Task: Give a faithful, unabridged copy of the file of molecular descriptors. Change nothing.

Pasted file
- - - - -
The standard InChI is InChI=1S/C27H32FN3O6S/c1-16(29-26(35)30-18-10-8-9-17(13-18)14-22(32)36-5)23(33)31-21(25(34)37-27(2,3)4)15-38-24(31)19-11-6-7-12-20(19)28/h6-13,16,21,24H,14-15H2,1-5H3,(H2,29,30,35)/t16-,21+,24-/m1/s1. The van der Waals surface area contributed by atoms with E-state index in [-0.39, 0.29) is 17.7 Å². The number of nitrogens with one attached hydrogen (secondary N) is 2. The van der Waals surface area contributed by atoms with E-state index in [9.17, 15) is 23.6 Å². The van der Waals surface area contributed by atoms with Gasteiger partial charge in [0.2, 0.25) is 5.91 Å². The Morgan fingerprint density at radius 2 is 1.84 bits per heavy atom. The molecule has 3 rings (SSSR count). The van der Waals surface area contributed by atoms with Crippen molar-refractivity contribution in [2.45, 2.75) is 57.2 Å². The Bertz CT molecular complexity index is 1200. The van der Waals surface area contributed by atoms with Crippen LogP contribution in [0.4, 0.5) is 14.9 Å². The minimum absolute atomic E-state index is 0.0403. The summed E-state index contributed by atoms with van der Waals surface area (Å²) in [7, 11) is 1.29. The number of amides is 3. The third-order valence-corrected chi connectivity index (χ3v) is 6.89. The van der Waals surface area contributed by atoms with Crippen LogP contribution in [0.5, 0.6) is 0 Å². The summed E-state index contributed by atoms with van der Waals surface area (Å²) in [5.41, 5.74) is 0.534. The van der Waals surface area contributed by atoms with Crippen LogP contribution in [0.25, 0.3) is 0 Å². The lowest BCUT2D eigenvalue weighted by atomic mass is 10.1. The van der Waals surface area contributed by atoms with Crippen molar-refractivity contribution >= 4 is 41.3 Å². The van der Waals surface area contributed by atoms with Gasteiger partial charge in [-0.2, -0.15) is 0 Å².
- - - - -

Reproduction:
The standard InChI is InChI=1S/C27H32FN3O6S/c1-16(29-26(35)30-18-10-8-9-17(13-18)14-22(32)36-5)23(33)31-21(25(34)37-27(2,3)4)15-38-24(31)19-11-6-7-12-20(19)28/h6-13,16,21,24H,14-15H2,1-5H3,(H2,29,30,35)/t16-,21+,24-/m1/s1. The van der Waals surface area contributed by atoms with E-state index in [-0.39, 0.29) is 17.7 Å². The number of nitrogens with one attached hydrogen (secondary N) is 2. The van der Waals surface area contributed by atoms with E-state index in [9.17, 15) is 23.6 Å². The van der Waals surface area contributed by atoms with Gasteiger partial charge in [0.2, 0.25) is 5.91 Å². The Morgan fingerprint density at radius 2 is 1.84 bits per heavy atom. The molecule has 3 rings (SSSR count). The van der Waals surface area contributed by atoms with Crippen molar-refractivity contribution in [2.45, 2.75) is 57.2 Å². The Bertz CT molecular complexity index is 1200. The van der Waals surface area contributed by atoms with Crippen LogP contribution in [0.4, 0.5) is 14.9 Å². The minimum absolute atomic E-state index is 0.0403. The summed E-state index contributed by atoms with van der Waals surface area (Å²) in [7, 11) is 1.29. The number of amides is 3. The third-order valence-corrected chi connectivity index (χ3v) is 6.89. The van der Waals surface area contributed by atoms with Crippen LogP contribution in [0.5, 0.6) is 0 Å². The summed E-state index contributed by atoms with van der Waals surface area (Å²) in [5.41, 5.74) is 0.534. The van der Waals surface area contributed by atoms with Crippen LogP contribution in [0.25, 0.3) is 0 Å². The lowest BCUT2D eigenvalue weighted by atomic mass is 10.1. The van der Waals surface area contributed by atoms with Crippen molar-refractivity contribution >= 4 is 41.3 Å². The van der Waals surface area contributed by atoms with Gasteiger partial charge in [-0.2, -0.15) is 0 Å².